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Quick Tip: Add a @supports CSS File to Your CodePen Demos

When your CodePen demos rely on cutting edge CSS it’s a good idea to warn people. Let’s provide a notification when browsers don’t support our demos, using the @support rule to make a handy reusable CodePen asset.

End Result

Here’s what we’re working towards; a reusable notification to highlight unsupported CSS. It will be kept almost entirely in its own pen, which we can add to other demos via an External CSS link:

You’ll find we use it on Tuts+ for CSS tutorials like the following: 

The @supports Rule

CSS @supports has been around for a few years and enjoys pretty decent browser support itself. It enables us to perform feature queries, applying CSS only if specified properties are supported by the browser at the time. This prevents half-executed style rules and even allows us to display a warning if we fancy it.

It works by wrapping style declarations in a condition, like this:

Notifications

Let’s whip up a couple of quick notifications:

We’re adding the textual content via a pseudo element so that we can control it from one single place. These labels will ultimately be used on many demos, so keeping the content separate means we can change them all in one go.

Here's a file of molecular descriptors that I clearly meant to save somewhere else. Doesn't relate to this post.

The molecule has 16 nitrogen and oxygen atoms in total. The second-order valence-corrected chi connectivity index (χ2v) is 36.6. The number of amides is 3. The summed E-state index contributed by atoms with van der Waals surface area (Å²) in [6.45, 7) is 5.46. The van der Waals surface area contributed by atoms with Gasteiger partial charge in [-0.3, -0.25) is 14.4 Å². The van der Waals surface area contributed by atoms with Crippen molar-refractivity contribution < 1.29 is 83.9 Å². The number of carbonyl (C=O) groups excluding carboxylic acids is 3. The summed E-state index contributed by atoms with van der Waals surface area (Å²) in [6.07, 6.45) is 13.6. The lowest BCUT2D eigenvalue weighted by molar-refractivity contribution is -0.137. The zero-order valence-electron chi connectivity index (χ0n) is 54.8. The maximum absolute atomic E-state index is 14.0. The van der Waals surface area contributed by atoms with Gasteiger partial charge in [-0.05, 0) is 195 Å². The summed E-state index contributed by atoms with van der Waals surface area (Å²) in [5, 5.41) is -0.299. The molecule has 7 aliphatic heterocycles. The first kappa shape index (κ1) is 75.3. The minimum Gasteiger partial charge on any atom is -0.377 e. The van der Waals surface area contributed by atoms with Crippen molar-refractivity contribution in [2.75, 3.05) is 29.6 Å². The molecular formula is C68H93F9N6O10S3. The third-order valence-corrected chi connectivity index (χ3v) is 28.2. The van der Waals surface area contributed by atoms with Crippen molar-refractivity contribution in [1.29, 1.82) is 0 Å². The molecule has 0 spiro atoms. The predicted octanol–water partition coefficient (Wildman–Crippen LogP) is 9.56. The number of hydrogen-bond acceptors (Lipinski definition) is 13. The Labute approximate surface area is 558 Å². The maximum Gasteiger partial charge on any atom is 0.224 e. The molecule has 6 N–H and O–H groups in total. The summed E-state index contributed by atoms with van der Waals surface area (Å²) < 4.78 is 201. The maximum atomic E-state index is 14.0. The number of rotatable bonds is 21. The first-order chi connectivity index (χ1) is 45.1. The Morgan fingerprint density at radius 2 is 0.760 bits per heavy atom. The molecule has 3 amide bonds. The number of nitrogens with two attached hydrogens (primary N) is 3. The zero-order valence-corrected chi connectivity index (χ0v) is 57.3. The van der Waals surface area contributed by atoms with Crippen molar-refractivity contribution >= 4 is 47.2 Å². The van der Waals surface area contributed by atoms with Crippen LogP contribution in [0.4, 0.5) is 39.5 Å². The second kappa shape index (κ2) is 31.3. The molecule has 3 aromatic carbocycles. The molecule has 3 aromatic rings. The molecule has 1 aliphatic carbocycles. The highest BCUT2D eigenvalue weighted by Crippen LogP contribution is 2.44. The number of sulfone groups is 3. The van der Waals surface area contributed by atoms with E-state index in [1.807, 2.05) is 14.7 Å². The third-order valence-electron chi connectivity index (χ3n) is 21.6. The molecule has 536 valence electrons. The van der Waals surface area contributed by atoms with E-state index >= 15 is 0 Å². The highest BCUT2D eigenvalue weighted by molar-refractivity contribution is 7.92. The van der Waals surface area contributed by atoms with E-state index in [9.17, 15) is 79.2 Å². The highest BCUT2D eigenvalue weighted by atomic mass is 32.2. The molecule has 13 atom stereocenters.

Feel free to style these however you want.

Adding the @supports Condition

Our notifications are visible by default, but we only want them to be displayed when their respective properties aren’t supported. Let’s add a condition to do that:

Here we’re saying “if initial-letter or -webkit-initial-letter are supported, don’t display the .support-initial-letter notification”.

We then repeat this for each of the notifications, giving us the following finished pen:

How many notifications can you see?

Reuse as an External CodePen Asset

With our pen saved we can reference it from other pens, giving us a super-useful external asset. Add it to a new pen as an external CSS file:

This will only pull in the CSS, ignoring any HTML or JS we have in there, so now add whichever notification element you need to the HTML of your new pen:

And that’s it, done! Whenever you update your @supports pen, those changes will be reflected across all the demos you’ve used it on.

Conclusion

You’ll notice a lot of cutting edge CodePenners using a @supports notification on their pens; Jen Simmons does it, Rachel Andrew does it, and we do it. Pulling your notification styles into an external pen is the perfect way to manage things whilst keeping your markup sparkling clean. Update the messages, add new CSS properties, apply seasonal branding, go nuts! Let us know how you use @supports in the comments.

Further Resources